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For certain business, their trade secrets and are their most valuable assets.  Accordingly, businesses will often seek to protect their trade secrets in various ways, including the use of a non-disclosure agreement (commonly referred to as an “NDA”).  An NDA is a contract that typically binds current and former employees and independent contractors to maintain the confidentiality of disclosed information.  To succeed in business litigation alleging misappropriation of a trade secret, a company must take reasonable measures to protect the secrecy of its information.  This requirement is codified within the Defend Trade Secrets Act (18 U.S.C. section 1839(3)(A)) as part of the definition of “trade secret.”  The United States Court of Appeals for the Seventh Circuit in Tax Track Sys. Corp. v. New Inv. World, Inc., 478 F.3d 783 (7th Cir. 2007), explained that courts evaluate the question of whether efforts to keep information confidential were sufficient “on a case-by-case basis, considering the efforts taken, the costs, benefits, and practicalities of the circumstances.”  The Tax Track decision further stated that, in some circumstances, judgment as a matter of law is appropriate because it is “readily apparent that reasonable measures were not taken.”  Peter Mavrick a Miami business litigation attorney, and represents clients in Fort Lauderdale, Boca Raton, and Palm  Beach. The Mavrick Law Firm represents businesses and their owners in breach of contract litigation and related claims of fraud, non-compete agreement litigation, trade secret litigation, trademark infringement litigation, employment litigation, and other legal disputes in federal and state courts and in arbitration.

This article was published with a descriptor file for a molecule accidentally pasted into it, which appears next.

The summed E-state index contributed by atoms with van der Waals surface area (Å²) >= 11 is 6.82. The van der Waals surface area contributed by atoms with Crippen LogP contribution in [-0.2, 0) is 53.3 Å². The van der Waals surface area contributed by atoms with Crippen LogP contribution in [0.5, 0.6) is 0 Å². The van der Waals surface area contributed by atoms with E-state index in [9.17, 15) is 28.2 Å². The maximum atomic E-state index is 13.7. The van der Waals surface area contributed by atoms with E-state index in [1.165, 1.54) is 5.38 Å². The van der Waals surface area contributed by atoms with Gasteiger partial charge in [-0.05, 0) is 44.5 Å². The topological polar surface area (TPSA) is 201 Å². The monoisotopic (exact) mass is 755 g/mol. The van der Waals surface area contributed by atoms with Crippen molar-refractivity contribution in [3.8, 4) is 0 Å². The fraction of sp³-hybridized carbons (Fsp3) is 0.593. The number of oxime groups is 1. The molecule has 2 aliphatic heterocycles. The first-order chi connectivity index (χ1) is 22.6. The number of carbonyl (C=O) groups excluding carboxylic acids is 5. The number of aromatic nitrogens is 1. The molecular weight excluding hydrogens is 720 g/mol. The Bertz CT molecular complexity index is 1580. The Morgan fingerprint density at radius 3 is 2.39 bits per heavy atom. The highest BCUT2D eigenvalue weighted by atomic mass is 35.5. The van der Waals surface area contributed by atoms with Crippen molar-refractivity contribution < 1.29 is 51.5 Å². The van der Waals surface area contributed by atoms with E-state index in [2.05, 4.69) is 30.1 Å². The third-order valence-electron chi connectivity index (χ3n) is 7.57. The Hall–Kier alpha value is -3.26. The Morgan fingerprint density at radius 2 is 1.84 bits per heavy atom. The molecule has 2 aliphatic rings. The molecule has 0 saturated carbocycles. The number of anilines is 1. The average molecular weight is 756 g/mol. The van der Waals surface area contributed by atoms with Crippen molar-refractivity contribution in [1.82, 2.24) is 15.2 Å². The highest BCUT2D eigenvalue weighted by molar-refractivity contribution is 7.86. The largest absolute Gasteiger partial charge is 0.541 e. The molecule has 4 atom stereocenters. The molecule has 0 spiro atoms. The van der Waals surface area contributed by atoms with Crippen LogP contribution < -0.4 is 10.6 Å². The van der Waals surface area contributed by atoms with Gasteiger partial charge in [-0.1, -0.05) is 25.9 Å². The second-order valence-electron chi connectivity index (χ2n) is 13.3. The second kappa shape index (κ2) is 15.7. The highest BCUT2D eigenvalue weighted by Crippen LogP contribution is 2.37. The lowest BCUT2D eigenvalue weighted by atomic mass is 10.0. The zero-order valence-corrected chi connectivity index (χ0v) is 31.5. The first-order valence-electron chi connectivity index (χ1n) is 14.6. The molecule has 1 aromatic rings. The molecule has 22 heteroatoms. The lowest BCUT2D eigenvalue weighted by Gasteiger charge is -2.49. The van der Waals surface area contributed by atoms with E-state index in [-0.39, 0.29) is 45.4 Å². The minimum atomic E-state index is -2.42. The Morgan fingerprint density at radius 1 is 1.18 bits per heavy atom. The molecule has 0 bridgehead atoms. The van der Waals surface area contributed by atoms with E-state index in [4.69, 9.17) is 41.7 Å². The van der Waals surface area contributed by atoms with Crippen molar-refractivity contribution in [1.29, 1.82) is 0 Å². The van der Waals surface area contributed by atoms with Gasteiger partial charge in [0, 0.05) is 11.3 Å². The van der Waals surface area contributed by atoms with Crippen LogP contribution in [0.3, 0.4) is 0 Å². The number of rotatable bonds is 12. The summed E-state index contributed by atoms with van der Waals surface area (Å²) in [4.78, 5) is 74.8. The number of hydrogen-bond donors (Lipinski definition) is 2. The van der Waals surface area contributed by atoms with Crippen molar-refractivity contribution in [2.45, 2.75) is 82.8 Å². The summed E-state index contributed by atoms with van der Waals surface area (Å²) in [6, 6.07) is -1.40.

Under the Defend Trade Secrets Act, 18 U.S.C. section 1839(5)(B)(ii)-(iii), a trade secret is “misappropriated” by, among other means, “disclosure or use of a trade secret of another without the express or implied consent by a parson who…at the time of disclosure or use, knew or had reason to know that the knowledge of the trade secret was…acquired under circumstances giving rise to a duty to maintain the secrecy of the trade secret or limit the use of the trade secret; or…derived from or through a person who owed a duty to the person seeking relief to maintain the secrecy of the trade secret or limit the use of the trade secret.”  Although an NDA is not a necessary condition to demonstrate reasonable protection for a business’ trade secrets, it nevertheless can serve as persuasive evidence in demonstrating the business took reasonable measures to protect its intellectual property.  The United States Court of Appeals for the Eleventh Circuit in Penalty Kick Management Ltd. v. Coca Cola Co., 318 F.3d 1284 (11th Cir. 2003), stated in pertinent part that, “[i]n this case, the surrounding circumstances, namely the Non–Disclosure Agreement, clearly gave rise to a duty on the part of Coca–Cola to maintain the secrecy of any Magic Windows trade secrets.”

Requiring that employees and independent contractors sign NDAs is generally not, by itself, sufficient to prove the employer took reasonable measures to protect its trade secrets.  As with any valuable asset, common sense is needed to determine what measures are appropriate under the relevant circumstances.  For example, the business may need to limit access to the trade secrets to only those employees who “need to know” the information, limit access to information via separate computer database that is password protected, and limit employee access to certain parts of the business premises to prevent inadvertent dissemination of trade secret information.  Such measures may deter or prevent trade secret information.  In the event of actual misappropriation, such prudent measures would help the business protect its trade secrets in litigation seeking an injunction and damages.

Peter Mavrick is a Miami business litigation lawyer, and represents clients in Fort Lauderdale, Boca Raton, and Palm Beach. This article does not serve as a substitute for legal advice tailored to a particular situation.

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